Friday, April 13, 2012

San Pedro House

This winter, I have been walking in the footsteps of birders....tracing down their haunts and discovering what brings thousands of birders to the state of Arizona every year.  And I think I'm underestimating the number "thousands" here.  I have grown to really appreciate the kindness of these people on my own journey.  "Thank you" for educating a naive person in the way of noticing the "little" things in life.  Because I have grown as a person this past year by taking a closer look at nature.  These birding trips have also allowed me to develop a better "bird garden" at El Presidio. And the results are showing!  Today I take you to the quiet little home next to the San Pedro River.
We drove down to the San Pedro Riparian Corridor to find the Great Blue Heron, but we'd also find a lot of other birds out there.  At first, it appears you are driving through fields of grass and more grass.  You search for trees, but there aren't any around....for miles.  Until you see the line of Cottonwood-Willow trees.....
The people were super friendly and as we drove into the gravel driveway, we noticed a lot of colorful birds right away.  We went into this volunteer based organization and got the map.  On that day, a Short Ear Owl was spotted.  Thanks to a chart outside of the office, we were able to check out what other birders had seen recently.  I knew I would find the Great Blue Heron....or was relatively sure of it. I summoned King Tuzigoot for this trip.  He asked me what I was searching for....I said, owls and a heron.  He asked me what a Heron was and I then proceeded to describe this bird to him.....(and I added, "You can't miss it.") The King then muttered something under his breathe and I asked him to repeat but he just waved me on......so I handed over my camera to keep him happy.  He then took a picture of this dog and I reclaimed the camera. Not a Heron.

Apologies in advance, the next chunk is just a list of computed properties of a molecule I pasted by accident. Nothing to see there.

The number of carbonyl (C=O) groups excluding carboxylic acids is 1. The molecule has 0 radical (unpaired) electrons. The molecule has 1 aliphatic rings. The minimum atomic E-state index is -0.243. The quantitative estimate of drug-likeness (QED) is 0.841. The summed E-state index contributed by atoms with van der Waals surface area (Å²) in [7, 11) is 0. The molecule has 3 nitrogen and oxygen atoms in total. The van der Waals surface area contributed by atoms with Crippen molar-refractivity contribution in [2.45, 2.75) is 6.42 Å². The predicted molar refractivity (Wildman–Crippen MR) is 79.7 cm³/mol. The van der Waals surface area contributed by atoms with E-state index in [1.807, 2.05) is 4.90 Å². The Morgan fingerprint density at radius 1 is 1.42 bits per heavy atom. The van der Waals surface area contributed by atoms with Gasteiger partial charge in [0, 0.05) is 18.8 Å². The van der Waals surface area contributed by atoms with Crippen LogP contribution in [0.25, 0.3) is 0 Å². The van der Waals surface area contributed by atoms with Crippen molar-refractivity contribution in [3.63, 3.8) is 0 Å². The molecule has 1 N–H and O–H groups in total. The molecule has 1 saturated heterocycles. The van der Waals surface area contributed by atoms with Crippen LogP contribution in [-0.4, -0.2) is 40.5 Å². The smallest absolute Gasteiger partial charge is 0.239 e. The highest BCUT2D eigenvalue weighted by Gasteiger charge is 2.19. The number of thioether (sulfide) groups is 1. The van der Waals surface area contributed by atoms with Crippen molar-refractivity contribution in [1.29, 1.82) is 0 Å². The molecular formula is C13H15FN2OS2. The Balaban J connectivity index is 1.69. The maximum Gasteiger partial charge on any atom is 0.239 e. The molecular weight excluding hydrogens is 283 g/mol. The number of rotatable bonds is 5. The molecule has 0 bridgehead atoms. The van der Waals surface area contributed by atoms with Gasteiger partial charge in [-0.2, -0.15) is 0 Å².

It was warm and we had water.  But we couldn't help but notice all the birds flying around the brush and grasses on the way to the river. There were a lot of Sparrows, Towhees, Pyrrhuloxias, and oh so much more....just no owls.
But we spotted several birds to add to the "list" and it was exciting to watch them do their thing. The loop trail is about 2 miles long over easy terrain.  Only the upper trails are wheelchair accessible on this public land.  There are over 82 species of mammals and 350 species of birds!!  The San Pedro is also the last of the free-flowing rivers in the Southwest.  
Abert's Towhee
Talk about a tricky bird to photograph.  Shade.  Sun.  Etc.  It would never sit still long enough for me to focus!  Out of the 3 shots below, there is really only one that I like!!  There are 12 stations on this trail and each has a story and marker to identify what it is that makes the area important.
I was also given a bird checklist which made it easier to help me identify this bird.  King Tuzigoot found the little bugger and asked me to capture the shot.  So I attempted.
It was definitely a bird that wasn't on my list but because we stopped and observed the bird's flight patterns, I was able to get a clear shot of it below in the sun.
Hutton's Vireo   Ruby Crowned Kinglet